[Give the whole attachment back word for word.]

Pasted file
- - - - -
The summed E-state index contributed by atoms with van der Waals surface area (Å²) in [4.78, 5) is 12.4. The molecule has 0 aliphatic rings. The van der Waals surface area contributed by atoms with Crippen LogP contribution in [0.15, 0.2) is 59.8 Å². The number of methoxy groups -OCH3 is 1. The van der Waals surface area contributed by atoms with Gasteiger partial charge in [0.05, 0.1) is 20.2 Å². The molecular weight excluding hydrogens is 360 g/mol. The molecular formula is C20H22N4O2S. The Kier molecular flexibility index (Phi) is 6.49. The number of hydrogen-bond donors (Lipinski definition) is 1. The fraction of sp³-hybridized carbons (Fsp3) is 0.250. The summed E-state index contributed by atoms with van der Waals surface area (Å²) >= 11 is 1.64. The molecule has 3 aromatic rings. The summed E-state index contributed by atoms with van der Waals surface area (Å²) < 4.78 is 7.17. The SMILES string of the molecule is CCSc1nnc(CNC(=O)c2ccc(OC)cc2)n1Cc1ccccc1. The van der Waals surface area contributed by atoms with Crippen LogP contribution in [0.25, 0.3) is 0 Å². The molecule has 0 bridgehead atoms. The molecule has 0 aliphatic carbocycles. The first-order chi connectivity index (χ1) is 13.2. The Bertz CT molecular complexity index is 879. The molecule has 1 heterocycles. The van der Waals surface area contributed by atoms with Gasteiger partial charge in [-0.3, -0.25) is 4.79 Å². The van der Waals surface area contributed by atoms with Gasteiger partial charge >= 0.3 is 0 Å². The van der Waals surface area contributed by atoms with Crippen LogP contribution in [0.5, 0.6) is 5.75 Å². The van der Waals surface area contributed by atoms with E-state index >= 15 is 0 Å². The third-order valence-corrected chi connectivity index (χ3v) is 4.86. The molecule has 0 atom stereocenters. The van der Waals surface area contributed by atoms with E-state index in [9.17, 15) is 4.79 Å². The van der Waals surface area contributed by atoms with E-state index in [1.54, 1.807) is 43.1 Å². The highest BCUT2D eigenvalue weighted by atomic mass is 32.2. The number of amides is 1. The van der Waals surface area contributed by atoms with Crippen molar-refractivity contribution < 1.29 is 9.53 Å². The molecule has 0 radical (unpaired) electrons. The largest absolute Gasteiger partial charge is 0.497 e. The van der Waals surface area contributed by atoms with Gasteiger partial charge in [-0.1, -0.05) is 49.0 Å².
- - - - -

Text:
The summed E-state index contributed by atoms with van der Waals surface area (Å²) in [4.78, 5) is 12.4. The molecule has 0 aliphatic rings. The van der Waals surface area contributed by atoms with Crippen LogP contribution in [0.15, 0.2) is 59.8 Å². The number of methoxy groups -OCH3 is 1. The van der Waals surface area contributed by atoms with Gasteiger partial charge in [0.05, 0.1) is 20.2 Å². The molecular weight excluding hydrogens is 360 g/mol. The molecular formula is C20H22N4O2S. The Kier molecular flexibility index (Phi) is 6.49. The number of hydrogen-bond donors (Lipinski definition) is 1. The fraction of sp³-hybridized carbons (Fsp3) is 0.250. The summed E-state index contributed by atoms with van der Waals surface area (Å²) >= 11 is 1.64. The molecule has 3 aromatic rings. The summed E-state index contributed by atoms with van der Waals surface area (Å²) < 4.78 is 7.17. The SMILES string of the molecule is CCSc1nnc(CNC(=O)c2ccc(OC)cc2)n1Cc1ccccc1. The van der Waals surface area contributed by atoms with Crippen LogP contribution in [0.25, 0.3) is 0 Å². The molecule has 0 bridgehead atoms. The molecule has 0 aliphatic carbocycles. The first-order chi connectivity index (χ1) is 13.2. The Bertz CT molecular complexity index is 879. The molecule has 1 heterocycles. The van der Waals surface area contributed by atoms with Gasteiger partial charge in [-0.3, -0.25) is 4.79 Å². The van der Waals surface area contributed by atoms with Gasteiger partial charge >= 0.3 is 0 Å². The van der Waals surface area contributed by atoms with Crippen LogP contribution in [0.5, 0.6) is 5.75 Å². The van der Waals surface area contributed by atoms with E-state index >= 15 is 0 Å². The third-order valence-corrected chi connectivity index (χ3v) is 4.86. The molecule has 0 atom stereocenters. The van der Waals surface area contributed by atoms with E-state index in [9.17, 15) is 4.79 Å². The van der Waals surface area contributed by atoms with E-state index in [1.54, 1.807) is 43.1 Å². The highest BCUT2D eigenvalue weighted by atomic mass is 32.2. The number of amides is 1. The van der Waals surface area contributed by atoms with Crippen molar-refractivity contribution < 1.29 is 9.53 Å². The molecule has 0 radical (unpaired) electrons. The largest absolute Gasteiger partial charge is 0.497 e. The van der Waals surface area contributed by atoms with Gasteiger partial charge in [-0.1, -0.05) is 49.0 Å².